Skip to main content

Featured Post

Infinite Country by Patricia Engel | Thoughts

   Published : 2021   ||    Format : print   ||    Location : Colombia ☆ ☆ ☆ ☆ ☆   What was it about the country that kept everyone hostage to its fantasy? The previous month, on its own soil, an American man went to his job at a plant and gunned down fourteen coworkers, and last spring alone there were four different school shootings. A nation at war with itself, yet people still spoke of it as some kind of paradise.. Thoughts : Infinite Country follows two characters - young Talia, who at the beginning of this book, escapes a girl’s reform school in North Colombia so that she can make her previously booked flight to the US. Before she can do that, she needs to travel many miles to reach her father and get her ticket to the rest of her family. As we follow Talia’s treacherous journey south, we learn about how she ended up in the reform school in the first place and why half her family resides in the US. Infinite Country tells the story of her family through the other protagonist, El

Make it Stay by Joan Frank

Make It Stay
I remember Neil made a show of checking his watch that day; then, facing me as if I were a point-blank gun barrel, shouted his invitation to lunch. The whole staff turned to stare. He must've thought I couldn't hear with my earphones in. Poor fellow blushed so hard I thought his head might pop off.

Neil and Rachel (aka Rae) met and got married when Rae was in her forties - much later than is considered the "normal" age for first marriages. Rae is a writer, an introvert who preferred to stay home in her PJs than meet people. Neil was more outgoing, loved cooking and hosted dinners often for their friends and acquaintances. Into this marriage, Neil brings the baggage of his long friendship with Mike, the owner of an aquarium business in downtown, and the complicated relationship between Mike and his wife, Tilda. At the moment however, something terrible had already happened, involving Mike and Tilda - something hinted at a lot, while Neil preps dinner for a gathering they were going to host soon.

I was pulled into this book mainly because of its blurb, which mentioned something of a dinner involving friends, and built a lot of anticipation over that dinner. The blurb also indicated "a mysterious catastrophe" that "propels all five individuals into uncharted realities". While that's somewhat true, the blurb in itself is heavily misleading - because the dinner in question is really nothing more than a prop for Neil to narrate a story. The crux of the plot happens before and after the dinner. I also didn't find the fifth person (Mike/Tilda's daughter Addie) to be very important to the plot. I don't typically read blurbs, except when checking out review books (so that I can gauge my interest) and the summary that I read of this book felt erroneous to me.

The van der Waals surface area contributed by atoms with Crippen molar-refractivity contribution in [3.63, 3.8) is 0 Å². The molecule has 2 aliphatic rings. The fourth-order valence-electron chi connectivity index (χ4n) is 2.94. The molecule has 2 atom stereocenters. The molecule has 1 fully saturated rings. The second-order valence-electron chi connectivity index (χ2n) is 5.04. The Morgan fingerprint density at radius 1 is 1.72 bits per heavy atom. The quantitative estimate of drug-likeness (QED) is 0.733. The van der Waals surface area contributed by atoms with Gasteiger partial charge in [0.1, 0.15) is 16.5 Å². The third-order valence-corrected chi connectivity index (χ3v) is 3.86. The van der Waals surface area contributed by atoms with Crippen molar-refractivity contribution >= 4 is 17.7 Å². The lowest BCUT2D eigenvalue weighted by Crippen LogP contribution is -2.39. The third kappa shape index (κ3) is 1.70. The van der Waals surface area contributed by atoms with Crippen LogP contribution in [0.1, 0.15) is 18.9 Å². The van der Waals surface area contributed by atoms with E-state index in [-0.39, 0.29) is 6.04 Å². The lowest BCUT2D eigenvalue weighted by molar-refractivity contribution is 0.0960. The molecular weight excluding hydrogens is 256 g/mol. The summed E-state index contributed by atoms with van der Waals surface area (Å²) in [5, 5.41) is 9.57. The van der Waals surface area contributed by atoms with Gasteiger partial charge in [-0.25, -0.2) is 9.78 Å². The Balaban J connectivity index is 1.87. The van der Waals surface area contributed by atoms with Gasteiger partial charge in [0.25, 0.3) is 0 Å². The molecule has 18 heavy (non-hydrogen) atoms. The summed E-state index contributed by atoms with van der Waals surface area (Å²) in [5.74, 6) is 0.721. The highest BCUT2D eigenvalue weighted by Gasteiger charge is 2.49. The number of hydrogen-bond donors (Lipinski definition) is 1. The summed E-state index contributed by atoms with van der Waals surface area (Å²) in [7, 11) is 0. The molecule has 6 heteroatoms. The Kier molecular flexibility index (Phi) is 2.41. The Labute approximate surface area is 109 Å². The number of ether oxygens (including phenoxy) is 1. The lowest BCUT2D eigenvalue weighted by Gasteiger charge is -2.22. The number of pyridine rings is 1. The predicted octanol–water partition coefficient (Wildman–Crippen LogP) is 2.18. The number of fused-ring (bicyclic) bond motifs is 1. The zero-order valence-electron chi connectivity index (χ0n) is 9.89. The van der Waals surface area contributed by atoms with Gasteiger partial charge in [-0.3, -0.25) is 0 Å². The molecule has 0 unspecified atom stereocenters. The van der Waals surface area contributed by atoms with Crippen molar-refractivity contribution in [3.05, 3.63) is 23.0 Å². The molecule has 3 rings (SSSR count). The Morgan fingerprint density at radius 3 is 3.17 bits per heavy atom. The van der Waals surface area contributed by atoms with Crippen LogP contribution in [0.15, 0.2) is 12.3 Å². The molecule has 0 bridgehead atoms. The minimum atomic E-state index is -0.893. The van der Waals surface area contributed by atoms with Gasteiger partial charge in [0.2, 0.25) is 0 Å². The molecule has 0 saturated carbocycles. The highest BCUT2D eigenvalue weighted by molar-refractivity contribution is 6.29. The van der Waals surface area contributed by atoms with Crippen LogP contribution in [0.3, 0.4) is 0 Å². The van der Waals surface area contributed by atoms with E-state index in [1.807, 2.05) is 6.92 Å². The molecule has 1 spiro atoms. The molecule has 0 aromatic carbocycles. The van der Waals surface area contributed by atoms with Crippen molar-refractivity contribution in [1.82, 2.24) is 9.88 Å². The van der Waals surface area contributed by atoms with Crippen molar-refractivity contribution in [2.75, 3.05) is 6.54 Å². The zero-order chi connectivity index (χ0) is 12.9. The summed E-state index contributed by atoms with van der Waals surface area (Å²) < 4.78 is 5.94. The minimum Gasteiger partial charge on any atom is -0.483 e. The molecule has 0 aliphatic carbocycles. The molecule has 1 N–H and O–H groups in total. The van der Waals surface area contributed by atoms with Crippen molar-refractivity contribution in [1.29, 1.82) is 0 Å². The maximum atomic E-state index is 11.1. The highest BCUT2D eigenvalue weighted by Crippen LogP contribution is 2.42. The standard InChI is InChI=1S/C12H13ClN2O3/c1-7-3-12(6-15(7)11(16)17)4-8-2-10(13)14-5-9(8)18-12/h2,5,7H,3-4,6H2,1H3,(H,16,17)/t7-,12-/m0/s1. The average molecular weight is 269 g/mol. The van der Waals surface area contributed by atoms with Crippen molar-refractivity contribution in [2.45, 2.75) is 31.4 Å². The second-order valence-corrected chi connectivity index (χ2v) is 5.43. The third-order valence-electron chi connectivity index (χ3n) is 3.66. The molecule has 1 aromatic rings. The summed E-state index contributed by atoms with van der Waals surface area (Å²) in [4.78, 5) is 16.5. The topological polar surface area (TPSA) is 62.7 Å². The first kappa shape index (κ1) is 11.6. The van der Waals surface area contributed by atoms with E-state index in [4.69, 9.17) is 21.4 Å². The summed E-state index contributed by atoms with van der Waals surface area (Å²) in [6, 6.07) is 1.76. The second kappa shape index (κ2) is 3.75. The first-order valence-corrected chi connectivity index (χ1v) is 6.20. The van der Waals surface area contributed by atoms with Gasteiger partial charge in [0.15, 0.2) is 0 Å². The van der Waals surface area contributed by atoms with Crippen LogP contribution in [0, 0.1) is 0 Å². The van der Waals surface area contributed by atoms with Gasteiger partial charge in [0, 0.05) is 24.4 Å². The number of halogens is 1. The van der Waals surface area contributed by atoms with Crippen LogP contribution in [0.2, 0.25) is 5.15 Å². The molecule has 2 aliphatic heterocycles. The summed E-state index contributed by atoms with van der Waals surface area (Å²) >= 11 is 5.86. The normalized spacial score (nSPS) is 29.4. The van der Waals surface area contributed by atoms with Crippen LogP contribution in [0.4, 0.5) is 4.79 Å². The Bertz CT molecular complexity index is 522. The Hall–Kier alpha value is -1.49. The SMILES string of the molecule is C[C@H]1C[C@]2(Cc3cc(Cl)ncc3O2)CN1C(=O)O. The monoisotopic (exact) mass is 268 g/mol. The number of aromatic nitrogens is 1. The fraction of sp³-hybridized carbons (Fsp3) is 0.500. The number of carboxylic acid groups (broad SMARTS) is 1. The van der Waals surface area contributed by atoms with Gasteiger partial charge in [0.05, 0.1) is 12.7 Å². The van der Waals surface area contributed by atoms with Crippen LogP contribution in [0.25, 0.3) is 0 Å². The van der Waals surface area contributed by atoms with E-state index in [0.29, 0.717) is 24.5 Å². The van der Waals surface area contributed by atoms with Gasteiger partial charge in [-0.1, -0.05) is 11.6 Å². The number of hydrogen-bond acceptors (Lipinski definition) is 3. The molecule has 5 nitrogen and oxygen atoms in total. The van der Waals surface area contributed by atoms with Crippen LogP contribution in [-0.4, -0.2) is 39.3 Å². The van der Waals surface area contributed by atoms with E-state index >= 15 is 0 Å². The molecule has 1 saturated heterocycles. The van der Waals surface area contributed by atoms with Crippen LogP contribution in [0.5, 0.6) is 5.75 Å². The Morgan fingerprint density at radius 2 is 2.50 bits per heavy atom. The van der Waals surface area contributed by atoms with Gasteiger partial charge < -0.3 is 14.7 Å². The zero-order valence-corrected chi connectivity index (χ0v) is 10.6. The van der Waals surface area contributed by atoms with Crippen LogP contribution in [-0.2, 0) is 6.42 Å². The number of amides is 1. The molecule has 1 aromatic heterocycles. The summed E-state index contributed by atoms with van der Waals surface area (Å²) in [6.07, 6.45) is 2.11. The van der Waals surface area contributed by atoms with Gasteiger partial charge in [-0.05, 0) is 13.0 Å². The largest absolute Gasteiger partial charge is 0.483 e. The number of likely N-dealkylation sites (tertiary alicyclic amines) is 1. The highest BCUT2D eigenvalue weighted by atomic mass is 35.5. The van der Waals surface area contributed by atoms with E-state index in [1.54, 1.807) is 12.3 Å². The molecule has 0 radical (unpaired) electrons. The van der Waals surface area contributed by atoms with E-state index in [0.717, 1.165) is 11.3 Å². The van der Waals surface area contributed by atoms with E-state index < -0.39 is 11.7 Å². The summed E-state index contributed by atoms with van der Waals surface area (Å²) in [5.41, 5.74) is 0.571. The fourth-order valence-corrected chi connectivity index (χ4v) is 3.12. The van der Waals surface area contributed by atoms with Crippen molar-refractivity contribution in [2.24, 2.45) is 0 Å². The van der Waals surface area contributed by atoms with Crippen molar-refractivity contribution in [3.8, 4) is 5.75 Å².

Joan Frank
That said, in this one case, I was lucky that the book in itself was very engaging. Although Make it Stay is very short - just 164 pages - it packs a wallop right from the moment Neil and Rae settle down to prepare dinner for friends, until the end, when the fortunes of the characters are presented. Rae urges Neil to tell her the whole story of Mike and Tilda, and through Neil's eyes, we begin to see this dynamic couple that appeared more mismatched than made in heaven.

Mike and Tilda were heavily flawed characters, and that made them all the more believable. Mike had a very Santa Claus'-ish personality - very helpful, a huge HA! that either cracked everyone up or scared them out of their wits. He loved fishes and had an impressive collection of aquatic life swimming away in the aquariums in his shop. He was however a womanizer - a fact that Tilda suspected for very long. Tilda, on the other hand, oozed an air of indifference at all times. She was on booze and cigarettes most of the time, and reeking of bad breath as well. One night, someone commits a horrendous act that forever damages Mike - an act that Rae suspects Tilda to be guilty of, but there are no proofs. This tragedy has several long-lasting repercussions on Mike, Tilda, Neil and Rae, and while it is the turning point of the book, I wouldn't be quick to say that it was the pivotal event.

I enjoyed this book far more than I was expecting to. The underlying theme was that of friendship and how it is affected post-marriage. To any marriage, both members bring in their own friendships - some survive, some don't. Both members wish that their other half will love their friends as much as they do. Neil was always under the impression that Rae didn't care for Mike, who happens to be one of the most important people in Neil's life. Rae defends herself by saying that she prefers books to people. Rae happens to be the narrator, and in most books, the narrator is who I identify with. However, in this case, I really disliked Rae (in fact, more than Mike and Tilda). I found Rae too prejudiced and slightly racist. She was quick to bundle up people into their cultural identities, even going so far as to decorate Tilda as bisexual simply because Tilda preferred to dress in men's clothes, and calling Mike a 200-pound infant for reasons I don't want to mention here, but which I found incredibly bad in taste.